News broke that Avenue Q, a popular mainstay on Broadway for the last 6 years or so, and winner of the 2004 Tony Award for Best Musical, is moving “Off Broadway,” a direction most productions don’t take. Generally speaking, the move is in the opposite direction, as Off Broadway productions “make the big time” on the Great White Way. Must be a long trek right?
I grew up hearing the term “Off Broadway” over and over and no one ever explained it, and I heard it a lot. Perhaps it’s all laid out in Kindergarten, and I was sick that day. In any case, until recently, I assumed it was geographical in nature. Off Broadway must have been, like… a few blocks away or something. Thus, it followed “Off-Off Broadway” was probably in Sheboygan. Turns out, though the general geographic location is important, both Off Broadway and Off-Off Broadway are in the same basic place: Broadway.
How “Off” you are is principally determined by how many people you can pack into your theatre. You are a Broadway Theatre if you have more than 500 seats. You are Off Broadway if you have between 99 and 500 seats. Off-Off Broadway? You guess it; less than 99 seats.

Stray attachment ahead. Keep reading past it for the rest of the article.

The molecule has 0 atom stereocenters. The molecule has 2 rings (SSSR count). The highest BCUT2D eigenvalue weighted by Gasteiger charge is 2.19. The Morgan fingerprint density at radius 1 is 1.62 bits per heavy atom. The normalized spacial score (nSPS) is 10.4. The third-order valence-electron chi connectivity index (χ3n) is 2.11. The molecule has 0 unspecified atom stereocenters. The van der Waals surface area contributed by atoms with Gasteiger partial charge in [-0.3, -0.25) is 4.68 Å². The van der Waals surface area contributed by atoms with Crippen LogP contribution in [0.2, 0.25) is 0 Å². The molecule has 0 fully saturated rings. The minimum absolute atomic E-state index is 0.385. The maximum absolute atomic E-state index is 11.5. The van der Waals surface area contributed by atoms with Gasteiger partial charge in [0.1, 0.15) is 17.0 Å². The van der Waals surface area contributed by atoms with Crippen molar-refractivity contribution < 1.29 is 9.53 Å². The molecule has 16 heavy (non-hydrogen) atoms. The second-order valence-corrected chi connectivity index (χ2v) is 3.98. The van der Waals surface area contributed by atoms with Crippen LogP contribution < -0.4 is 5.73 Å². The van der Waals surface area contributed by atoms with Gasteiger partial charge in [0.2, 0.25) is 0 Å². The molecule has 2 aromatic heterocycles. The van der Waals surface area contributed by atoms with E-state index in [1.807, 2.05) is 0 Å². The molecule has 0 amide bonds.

Geographically speaking, the various Broadway Theatres must be in the New York City area, no matter what capacity of “Off” they contain. The street address of most Broadway Theatres isn’t, in fact, Broadway, though they are mostly clustered around Broadway (the street) in Manhattan’s Theatre District.
Avenue Q is an example of an Off Broadway production that made it to Broadway and now boomerangs back. The Off Broadway production will open at New World Stages on October 9th. Off Broadway isn’t exactly our thing, so you can check out the New World Stages box office to buy tickets if you want to see the show there.
If you’re not looking to see puppets in a more intimate venue, you could catch the Avenue Q touring show, which is hitting dates across the country starting October 2nd in Scranton, PA. TicketCity has tickets for most shows on our Avenue Q Tickets page for the touring production.